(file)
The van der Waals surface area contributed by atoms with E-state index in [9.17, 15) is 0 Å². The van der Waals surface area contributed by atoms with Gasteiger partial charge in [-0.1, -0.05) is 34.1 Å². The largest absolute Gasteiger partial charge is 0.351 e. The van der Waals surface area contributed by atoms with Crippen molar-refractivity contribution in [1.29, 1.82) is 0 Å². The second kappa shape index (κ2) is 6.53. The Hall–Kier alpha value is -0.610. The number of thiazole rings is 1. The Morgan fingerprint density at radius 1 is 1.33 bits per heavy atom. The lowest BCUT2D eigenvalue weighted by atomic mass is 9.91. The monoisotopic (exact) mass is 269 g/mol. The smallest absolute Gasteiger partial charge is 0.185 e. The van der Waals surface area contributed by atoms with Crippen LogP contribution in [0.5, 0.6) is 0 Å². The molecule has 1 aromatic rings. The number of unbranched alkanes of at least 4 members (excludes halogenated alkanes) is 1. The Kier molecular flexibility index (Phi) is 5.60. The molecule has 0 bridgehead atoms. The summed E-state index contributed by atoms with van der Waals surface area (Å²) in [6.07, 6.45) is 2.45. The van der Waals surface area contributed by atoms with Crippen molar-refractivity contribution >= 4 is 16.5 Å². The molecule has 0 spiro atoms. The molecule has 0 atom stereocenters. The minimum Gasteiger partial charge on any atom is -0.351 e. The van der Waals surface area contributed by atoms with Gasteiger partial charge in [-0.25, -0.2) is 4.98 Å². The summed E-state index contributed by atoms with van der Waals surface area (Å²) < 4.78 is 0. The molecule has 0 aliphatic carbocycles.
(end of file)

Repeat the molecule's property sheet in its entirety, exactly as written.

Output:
The van der Waals surface area contributed by atoms with E-state index in [9.17, 15) is 0 Å². The van der Waals surface area contributed by atoms with Gasteiger partial charge in [-0.1, -0.05) is 34.1 Å². The largest absolute Gasteiger partial charge is 0.351 e. The van der Waals surface area contributed by atoms with Crippen molar-refractivity contribution in [1.29, 1.82) is 0 Å². The second kappa shape index (κ2) is 6.53. The Hall–Kier alpha value is -0.610. The number of thiazole rings is 1. The Morgan fingerprint density at radius 1 is 1.33 bits per heavy atom. The lowest BCUT2D eigenvalue weighted by atomic mass is 9.91. The monoisotopic (exact) mass is 269 g/mol. The smallest absolute Gasteiger partial charge is 0.185 e. The van der Waals surface area contributed by atoms with Crippen LogP contribution in [0.5, 0.6) is 0 Å². The molecule has 1 aromatic rings. The number of unbranched alkanes of at least 4 members (excludes halogenated alkanes) is 1. The Kier molecular flexibility index (Phi) is 5.60. The molecule has 0 bridgehead atoms. The summed E-state index contributed by atoms with van der Waals surface area (Å²) in [6.07, 6.45) is 2.45. The van der Waals surface area contributed by atoms with Crippen molar-refractivity contribution >= 4 is 16.5 Å². The molecule has 0 spiro atoms. The molecule has 0 atom stereocenters. The minimum Gasteiger partial charge on any atom is -0.351 e. The van der Waals surface area contributed by atoms with Gasteiger partial charge in [-0.25, -0.2) is 4.98 Å². The summed E-state index contributed by atoms with van der Waals surface area (Å²) < 4.78 is 0. The molecule has 0 aliphatic carbocycles.